Find out how to stay safe on the road with our sat nav safety dos and don'ts.
Many of us would (literally!) be lost without our sat nav. We've come to rely on them so much that we sometimes follow their instruction without question.
A quick search of the internet reveals numerous stories about drivers getting stuck down country lanes or steering into a river because the sat nav told them to. It easy to think that the sat nav knows best even when your own eyes are telling you that you're going in the wrong direction.
Of course, using your sat nav correctly is still much safer than trying to read a printed map as you drive along. In fact, sat navs are now such a part of our daily driving that they've been included in the driving test for the first time.
Since December 2017, most driving test candidates are now asked to follow directions from a sat nav. The examiner sets up a route and the candidates follow the instructions. Thankfully it doesn't matter if you go wrong, as long as you drive safely.
To help you stay safe, we've put together these sat nav safety dos and don'ts.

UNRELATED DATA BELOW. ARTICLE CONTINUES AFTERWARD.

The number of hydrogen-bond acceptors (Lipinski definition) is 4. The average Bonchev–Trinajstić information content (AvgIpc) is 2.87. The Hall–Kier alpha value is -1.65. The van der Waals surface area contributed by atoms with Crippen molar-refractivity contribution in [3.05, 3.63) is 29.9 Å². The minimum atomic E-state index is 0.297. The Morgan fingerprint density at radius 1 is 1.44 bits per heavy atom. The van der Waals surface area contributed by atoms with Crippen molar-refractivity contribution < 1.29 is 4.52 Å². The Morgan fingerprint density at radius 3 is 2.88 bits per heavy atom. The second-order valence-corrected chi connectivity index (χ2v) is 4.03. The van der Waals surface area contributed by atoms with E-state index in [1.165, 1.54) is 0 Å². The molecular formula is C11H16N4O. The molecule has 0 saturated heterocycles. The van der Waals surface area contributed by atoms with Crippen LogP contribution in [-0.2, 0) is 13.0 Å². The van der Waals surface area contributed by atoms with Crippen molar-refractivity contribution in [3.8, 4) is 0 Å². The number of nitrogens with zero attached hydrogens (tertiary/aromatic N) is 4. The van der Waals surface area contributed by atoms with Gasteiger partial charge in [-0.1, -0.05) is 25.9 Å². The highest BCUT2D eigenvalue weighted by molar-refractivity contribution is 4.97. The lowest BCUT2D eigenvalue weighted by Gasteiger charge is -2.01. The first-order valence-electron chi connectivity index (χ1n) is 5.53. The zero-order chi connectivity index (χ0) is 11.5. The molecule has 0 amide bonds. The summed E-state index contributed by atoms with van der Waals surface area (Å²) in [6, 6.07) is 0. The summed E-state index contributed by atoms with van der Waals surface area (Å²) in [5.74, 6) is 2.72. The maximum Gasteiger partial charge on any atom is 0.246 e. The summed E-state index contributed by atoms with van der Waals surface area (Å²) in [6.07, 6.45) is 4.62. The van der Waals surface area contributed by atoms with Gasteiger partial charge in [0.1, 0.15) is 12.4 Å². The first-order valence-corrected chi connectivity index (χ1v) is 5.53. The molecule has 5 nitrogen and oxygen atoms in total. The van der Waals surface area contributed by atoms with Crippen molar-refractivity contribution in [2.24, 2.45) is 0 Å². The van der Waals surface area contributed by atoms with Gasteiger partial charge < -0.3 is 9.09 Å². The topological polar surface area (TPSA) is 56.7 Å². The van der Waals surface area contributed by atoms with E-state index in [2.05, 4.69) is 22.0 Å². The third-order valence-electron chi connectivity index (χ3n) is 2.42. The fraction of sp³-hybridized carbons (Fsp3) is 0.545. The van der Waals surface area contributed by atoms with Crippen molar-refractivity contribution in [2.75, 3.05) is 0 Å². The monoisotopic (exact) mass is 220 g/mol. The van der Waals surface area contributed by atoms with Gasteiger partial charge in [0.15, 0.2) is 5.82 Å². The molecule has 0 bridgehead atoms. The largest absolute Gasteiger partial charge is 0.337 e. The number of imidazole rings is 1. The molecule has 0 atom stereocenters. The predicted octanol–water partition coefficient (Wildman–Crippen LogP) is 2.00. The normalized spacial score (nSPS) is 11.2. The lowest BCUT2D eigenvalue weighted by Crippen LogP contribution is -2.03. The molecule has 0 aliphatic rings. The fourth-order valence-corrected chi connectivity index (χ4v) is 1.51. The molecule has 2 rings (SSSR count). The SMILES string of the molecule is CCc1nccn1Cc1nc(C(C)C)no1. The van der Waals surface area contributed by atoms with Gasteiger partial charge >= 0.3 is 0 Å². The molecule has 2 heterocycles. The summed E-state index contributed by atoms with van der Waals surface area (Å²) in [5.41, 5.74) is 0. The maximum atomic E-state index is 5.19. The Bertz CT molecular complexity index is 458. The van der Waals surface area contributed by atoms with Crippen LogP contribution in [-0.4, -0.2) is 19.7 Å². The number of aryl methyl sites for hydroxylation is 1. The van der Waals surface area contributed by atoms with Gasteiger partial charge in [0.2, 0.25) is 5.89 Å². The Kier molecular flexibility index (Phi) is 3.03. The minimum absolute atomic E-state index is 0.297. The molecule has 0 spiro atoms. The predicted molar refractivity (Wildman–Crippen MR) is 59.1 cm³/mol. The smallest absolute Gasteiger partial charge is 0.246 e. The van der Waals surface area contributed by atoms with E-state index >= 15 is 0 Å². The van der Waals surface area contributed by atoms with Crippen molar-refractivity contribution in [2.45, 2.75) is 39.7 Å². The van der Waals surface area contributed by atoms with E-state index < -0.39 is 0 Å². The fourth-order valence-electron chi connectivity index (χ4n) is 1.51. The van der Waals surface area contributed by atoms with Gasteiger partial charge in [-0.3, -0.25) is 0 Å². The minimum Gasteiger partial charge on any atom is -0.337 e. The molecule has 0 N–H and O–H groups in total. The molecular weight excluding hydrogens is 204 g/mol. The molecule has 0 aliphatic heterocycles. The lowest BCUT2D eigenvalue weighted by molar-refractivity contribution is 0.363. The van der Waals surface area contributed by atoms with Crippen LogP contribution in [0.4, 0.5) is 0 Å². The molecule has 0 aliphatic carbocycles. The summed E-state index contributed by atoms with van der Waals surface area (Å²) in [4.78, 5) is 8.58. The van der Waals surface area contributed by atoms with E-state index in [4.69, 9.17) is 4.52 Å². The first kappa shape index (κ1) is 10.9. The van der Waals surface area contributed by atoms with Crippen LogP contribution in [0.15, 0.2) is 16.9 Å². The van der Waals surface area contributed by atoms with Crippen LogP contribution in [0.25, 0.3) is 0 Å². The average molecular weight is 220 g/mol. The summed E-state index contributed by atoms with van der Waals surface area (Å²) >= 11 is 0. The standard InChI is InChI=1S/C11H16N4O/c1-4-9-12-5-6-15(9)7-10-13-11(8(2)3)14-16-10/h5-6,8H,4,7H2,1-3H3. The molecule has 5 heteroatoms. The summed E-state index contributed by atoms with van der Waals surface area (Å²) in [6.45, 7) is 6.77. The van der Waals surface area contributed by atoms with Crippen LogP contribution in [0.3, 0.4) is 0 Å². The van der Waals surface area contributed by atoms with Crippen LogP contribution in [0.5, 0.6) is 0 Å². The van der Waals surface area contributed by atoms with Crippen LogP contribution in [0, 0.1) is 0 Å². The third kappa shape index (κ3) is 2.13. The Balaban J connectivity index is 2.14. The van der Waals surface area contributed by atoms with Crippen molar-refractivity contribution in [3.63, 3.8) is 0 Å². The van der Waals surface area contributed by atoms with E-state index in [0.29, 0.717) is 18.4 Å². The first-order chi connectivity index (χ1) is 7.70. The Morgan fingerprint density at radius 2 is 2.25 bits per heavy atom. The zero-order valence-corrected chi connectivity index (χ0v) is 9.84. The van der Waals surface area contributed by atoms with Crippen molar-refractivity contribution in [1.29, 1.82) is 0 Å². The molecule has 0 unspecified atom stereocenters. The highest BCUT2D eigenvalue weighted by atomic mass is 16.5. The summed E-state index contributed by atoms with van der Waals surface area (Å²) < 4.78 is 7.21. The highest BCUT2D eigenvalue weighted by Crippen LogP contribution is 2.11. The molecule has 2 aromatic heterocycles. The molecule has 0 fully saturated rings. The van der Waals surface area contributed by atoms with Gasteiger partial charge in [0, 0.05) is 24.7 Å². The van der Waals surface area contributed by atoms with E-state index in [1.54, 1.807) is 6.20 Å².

The law clearly states that it's illegal to use a hand-held phone in the car. Even in stationary traffic. So, is it possible to use your mobile phone as a sat nav?
Yes, as long as you have hands-free access and are able to stay in control of your car you can use your phone as a sat nav. Hands-free access means using a bluetooth headset, a dashboard holder or voice commands.
So, just like using a sat nav, programme your destination into your phone before you set off. Then place the phone in a dashboard holder so you can see the map and hear the instructions.
If you want to change the destination, you can use voice commands, but you cannot touch the phone. If you need to touch the phone, pull over and park somewhere safe. You can get six penalty points and a fine of £200 if you use a hand-held phone whilst driving.